One of the biggest problems CFOs and other leaders in the C-suite are challenged with during business transformation is keeping the momentum going through an implementation.
When a new project starts, there is usually excitement during the strategy and innovation phases. You get your implementation plan down, get commitments from relevant departments, and have a seemingly successful launch. Then, at some point, the enthusiasm diminishes and the plan loses its luster.
Why? Perhaps the expected results are too slow to appear or new and more exciting projects become prioritized over the next step in the implementation plan. Whatever the cause, it is a normal part of any transformation process.
Whether you’re in the early planning stages or are midway through a business transformation and just now realizing your transformation is losing momentum, here are some steps you can take to prepare your organization to push through the inevitable post-implementation let-up.
Encourage constant communication with your team, key stakeholders, your customer success manager, and the vendor or consultant who is leading the implementation from the new process/software side as early as possible. This communication should be open and honest.
It is the responsibility of you and other leaders to share the following before, during, and after the transformation:
In addition to communicating plans and expectations, make sure everyone involved has a forum to give feedback. Provide opportunities for employees to share fears, hesitations, and excitement about the change throughout the process. Offering an outlet to talk about the change is the best way to get honest feedback about its potential and progress.
Now that you’re collecting feedback, this qualitative data is only valuable if you have a process to organize it and gain context through KPIs and quantitative data. This stage is more complex when you have to collect feedback and metrics from multiple business transformation plans at once.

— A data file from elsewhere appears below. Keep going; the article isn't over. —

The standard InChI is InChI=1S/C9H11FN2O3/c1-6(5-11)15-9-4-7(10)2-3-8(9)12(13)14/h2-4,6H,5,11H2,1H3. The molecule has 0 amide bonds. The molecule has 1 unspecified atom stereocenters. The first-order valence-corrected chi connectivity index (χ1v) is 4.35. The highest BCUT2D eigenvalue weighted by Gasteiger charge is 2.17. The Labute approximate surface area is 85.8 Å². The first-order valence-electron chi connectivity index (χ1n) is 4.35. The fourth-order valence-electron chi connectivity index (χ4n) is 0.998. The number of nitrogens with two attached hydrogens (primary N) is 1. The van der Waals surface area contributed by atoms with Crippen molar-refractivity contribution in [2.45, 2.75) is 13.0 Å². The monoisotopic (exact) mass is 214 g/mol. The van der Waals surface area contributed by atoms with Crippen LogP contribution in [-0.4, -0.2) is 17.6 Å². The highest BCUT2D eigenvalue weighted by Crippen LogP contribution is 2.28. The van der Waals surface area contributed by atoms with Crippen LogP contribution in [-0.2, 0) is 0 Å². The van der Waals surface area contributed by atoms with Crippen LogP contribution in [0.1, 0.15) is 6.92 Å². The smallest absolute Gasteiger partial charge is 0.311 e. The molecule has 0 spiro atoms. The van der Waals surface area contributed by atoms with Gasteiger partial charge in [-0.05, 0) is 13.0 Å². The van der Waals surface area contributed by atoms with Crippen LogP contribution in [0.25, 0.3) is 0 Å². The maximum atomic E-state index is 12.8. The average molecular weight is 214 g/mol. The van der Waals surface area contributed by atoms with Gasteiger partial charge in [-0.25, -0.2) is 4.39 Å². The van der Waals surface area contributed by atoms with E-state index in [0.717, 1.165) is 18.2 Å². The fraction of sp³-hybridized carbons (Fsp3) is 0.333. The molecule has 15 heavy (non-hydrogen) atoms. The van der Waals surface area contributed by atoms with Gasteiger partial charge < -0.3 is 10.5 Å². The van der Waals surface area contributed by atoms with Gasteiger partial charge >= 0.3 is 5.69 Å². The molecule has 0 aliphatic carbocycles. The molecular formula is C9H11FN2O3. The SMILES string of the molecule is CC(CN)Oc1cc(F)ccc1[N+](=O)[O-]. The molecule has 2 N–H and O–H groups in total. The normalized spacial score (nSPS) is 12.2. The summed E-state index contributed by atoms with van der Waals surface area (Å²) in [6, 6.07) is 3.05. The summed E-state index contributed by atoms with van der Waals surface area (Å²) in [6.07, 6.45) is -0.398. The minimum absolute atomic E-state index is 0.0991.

By combining employee feedback, KPIs, and other analytics into a single report you can gain more context to help identify where the business transformation plan is stuck or where areas need more focus.
While company growth and ROI may be driving your business transformation, that may not personally motivate your team to see the project through. If your team’s everyday tasks aren’t clearly aligned to the transformation goals, you can’t expect them to be fully committed.
It’s also important to understand that every team is motivated differently. There is a big difference between motivation through deadlines and consequences versus recognition and incentives. In general, these strategies are a great place to start:
Your business transformation project should have a clear schedule with goals and specific KPIs set along the way. However, you should also expect some speed bumps. Change takes time and you may need to adjust your goals as the project progresses.
Throughout the process, communicate with your team as they feel setbacks and respond to adjusting goals. Also, remember that even when your project is fully implemented the transformation is still happening. Getting the new software or process fully installed doesn’t mean it will automatically become integrated into the workflows of all employees. You will need to put just as much effort — if not more — into monitoring the completed implementation and making sure it becomes a part of daily operations.
When it comes to business transformation, any inefficiencies with planning or issues with implementation could be costing your business. Whether these costs are seen in failed initiatives or in the time taken away from more important priorities, it is your responsibility to reduce them. Creating a careful change management plan for your next business transformation implementation can increase your success and allow you to better meet your company’s financial goals.